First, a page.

David Brooks also speaks to that same issue in his column this week, "The Tenacity Question." Brooks claims to have called around to a number of smart military experts he knows personally, to get their views on the choices facing the president. What concerns them most of all, it seems, is Obama's level of determination. They are unable to scope out his commitment to this effort, his willingness to persevere through good times and bad. "They do not know," Brooks writes, "if he possesses tenacity, the ability to fixate on a simple conviction and grip it, viscerally and unflinchingly, through complexity and confusion." Obama, they worry, might just prefer addressing the many pressing issues on the home front. Mostly their complaint centers on not being able to get a fundamental read on where the president really stands. (It's the same criticism that has been leveled at Obama's approach to health care reform.) In the matter of Afghanistan, Dick Cheney calls it "dithering"--and a threat to our national security. Brooks and Cheney both consider that Obama may just be deficient when it comes to having core convictions and raw determination.

I think about this a lot, myself. And I am reminded of those Cheyenne warriors I once read about, whose tracks were just so hard to read. They pointed in all directions so you were never quite sure which way to proceed. They preferred to create bafflement in their doings, so they could stay clear of any demands others might make of them. Obama, with his highly strategic basketball skills, is like a twenty-first-century version of that, keeping his intentions partly hidden while he prepares for an action, and keeping opponents at bay, so they can never be quite sure of his next move. It's the basic skill of the martial artist.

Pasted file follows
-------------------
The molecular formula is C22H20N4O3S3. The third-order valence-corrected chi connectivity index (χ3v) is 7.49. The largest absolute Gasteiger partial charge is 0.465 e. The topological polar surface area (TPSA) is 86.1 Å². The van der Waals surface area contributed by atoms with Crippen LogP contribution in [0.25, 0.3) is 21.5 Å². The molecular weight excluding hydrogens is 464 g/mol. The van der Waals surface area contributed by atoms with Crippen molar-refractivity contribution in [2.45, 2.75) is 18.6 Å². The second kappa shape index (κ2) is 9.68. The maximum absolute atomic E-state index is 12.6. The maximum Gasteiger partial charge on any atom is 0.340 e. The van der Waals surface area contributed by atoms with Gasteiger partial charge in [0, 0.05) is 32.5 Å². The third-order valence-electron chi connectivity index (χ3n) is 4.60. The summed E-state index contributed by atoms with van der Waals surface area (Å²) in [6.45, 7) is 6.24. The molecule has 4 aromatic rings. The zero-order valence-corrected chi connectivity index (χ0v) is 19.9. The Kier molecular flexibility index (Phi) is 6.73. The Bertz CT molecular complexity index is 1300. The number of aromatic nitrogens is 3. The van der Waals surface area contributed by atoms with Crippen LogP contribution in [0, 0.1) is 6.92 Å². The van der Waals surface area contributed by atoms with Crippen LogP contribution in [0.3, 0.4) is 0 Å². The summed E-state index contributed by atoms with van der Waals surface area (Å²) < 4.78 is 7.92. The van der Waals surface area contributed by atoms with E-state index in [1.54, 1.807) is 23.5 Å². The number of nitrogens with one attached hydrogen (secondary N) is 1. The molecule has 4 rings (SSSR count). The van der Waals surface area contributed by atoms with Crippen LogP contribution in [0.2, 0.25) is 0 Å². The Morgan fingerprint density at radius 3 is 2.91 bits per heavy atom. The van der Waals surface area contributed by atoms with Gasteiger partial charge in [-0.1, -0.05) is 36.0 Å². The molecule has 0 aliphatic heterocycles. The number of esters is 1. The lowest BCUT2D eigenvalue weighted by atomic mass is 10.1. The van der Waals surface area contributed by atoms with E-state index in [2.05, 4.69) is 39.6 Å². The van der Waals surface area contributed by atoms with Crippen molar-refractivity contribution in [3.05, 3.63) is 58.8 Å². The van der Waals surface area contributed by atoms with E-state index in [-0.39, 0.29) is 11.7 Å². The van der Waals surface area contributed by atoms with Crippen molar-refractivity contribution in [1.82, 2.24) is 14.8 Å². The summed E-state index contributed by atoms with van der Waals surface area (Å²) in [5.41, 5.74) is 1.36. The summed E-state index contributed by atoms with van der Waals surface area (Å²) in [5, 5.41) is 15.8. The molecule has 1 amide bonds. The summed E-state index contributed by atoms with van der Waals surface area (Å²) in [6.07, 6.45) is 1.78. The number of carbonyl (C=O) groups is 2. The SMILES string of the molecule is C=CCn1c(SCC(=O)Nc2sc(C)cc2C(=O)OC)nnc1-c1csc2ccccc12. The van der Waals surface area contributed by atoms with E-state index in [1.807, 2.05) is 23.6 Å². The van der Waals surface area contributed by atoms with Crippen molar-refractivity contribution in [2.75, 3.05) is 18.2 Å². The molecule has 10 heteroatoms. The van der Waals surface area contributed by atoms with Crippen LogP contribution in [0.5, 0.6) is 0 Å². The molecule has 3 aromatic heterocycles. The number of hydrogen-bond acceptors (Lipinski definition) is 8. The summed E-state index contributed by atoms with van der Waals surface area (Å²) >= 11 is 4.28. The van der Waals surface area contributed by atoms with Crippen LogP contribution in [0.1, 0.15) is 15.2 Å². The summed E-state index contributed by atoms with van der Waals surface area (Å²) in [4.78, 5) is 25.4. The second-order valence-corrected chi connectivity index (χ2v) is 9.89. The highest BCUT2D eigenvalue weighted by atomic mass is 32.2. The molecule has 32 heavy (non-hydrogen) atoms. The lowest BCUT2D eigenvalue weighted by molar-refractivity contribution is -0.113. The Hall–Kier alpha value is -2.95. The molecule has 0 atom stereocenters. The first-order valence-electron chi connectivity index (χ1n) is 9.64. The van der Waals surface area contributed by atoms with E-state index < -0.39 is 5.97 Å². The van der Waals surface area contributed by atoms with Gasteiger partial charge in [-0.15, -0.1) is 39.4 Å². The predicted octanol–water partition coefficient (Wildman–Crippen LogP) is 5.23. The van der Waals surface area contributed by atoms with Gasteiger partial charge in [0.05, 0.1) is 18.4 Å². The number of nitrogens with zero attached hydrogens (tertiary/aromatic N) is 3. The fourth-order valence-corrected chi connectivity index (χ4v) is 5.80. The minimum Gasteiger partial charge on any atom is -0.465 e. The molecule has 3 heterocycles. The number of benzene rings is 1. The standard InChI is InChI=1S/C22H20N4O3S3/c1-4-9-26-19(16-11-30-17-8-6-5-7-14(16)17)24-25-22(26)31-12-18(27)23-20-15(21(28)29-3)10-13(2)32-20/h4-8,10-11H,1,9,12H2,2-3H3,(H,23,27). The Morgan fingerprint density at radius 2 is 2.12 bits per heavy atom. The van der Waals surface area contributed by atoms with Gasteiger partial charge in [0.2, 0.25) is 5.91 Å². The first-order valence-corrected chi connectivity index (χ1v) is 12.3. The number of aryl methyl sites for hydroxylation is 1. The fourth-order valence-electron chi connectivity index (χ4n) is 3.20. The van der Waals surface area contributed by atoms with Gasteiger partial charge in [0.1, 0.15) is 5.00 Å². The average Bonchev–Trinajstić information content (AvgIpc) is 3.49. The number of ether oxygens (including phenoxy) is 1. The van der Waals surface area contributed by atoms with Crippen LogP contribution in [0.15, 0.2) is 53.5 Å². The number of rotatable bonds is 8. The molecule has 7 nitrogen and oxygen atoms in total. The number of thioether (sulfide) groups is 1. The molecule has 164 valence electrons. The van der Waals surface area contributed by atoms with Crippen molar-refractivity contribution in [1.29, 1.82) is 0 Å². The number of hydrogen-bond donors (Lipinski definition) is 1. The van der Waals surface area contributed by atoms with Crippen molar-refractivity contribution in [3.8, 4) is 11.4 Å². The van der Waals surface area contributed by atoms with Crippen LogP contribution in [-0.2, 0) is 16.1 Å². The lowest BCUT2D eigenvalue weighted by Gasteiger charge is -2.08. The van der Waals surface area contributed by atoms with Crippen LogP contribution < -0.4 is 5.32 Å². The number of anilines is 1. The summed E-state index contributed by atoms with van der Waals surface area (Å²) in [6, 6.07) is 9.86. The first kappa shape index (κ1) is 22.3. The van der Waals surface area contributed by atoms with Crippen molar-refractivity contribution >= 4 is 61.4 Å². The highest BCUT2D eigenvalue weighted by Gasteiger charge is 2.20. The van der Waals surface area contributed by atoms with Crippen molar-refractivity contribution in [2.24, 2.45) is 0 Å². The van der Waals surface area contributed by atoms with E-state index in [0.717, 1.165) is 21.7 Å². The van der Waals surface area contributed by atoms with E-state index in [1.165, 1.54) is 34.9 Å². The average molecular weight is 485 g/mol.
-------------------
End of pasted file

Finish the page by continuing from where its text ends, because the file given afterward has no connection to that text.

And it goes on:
"The president is not a strong man." a blogger commented in the Times, responding to David Brooks' article, "I have determined, after supporting the President, that he doesn't really know what he thinks, or what he believes. He is just here, blowing in the wind, this way or that way, whatever happens to be the popular breeze. We can't know where he stands, if he doesn't know, himself." In this view, Obama is quintessentially faint-hearted, unwilling to really stick his neck out.

It's all in the eye of the beholder, as they say, isn't it?

And then there was Sting, wildly singing the president's praises this week, going so far as to claim that he might just be a divine answer to the world's problems. "In many ways, he's sent from God," he joked, "because the world's a mess." But Sting is altogether serious in his belief that Obama is the best leader to navigate the world's problems. "I found him to be genuine, very present, clearly super-smart, and exactly what we need in the world," he was quoted as saying in my local paper this week.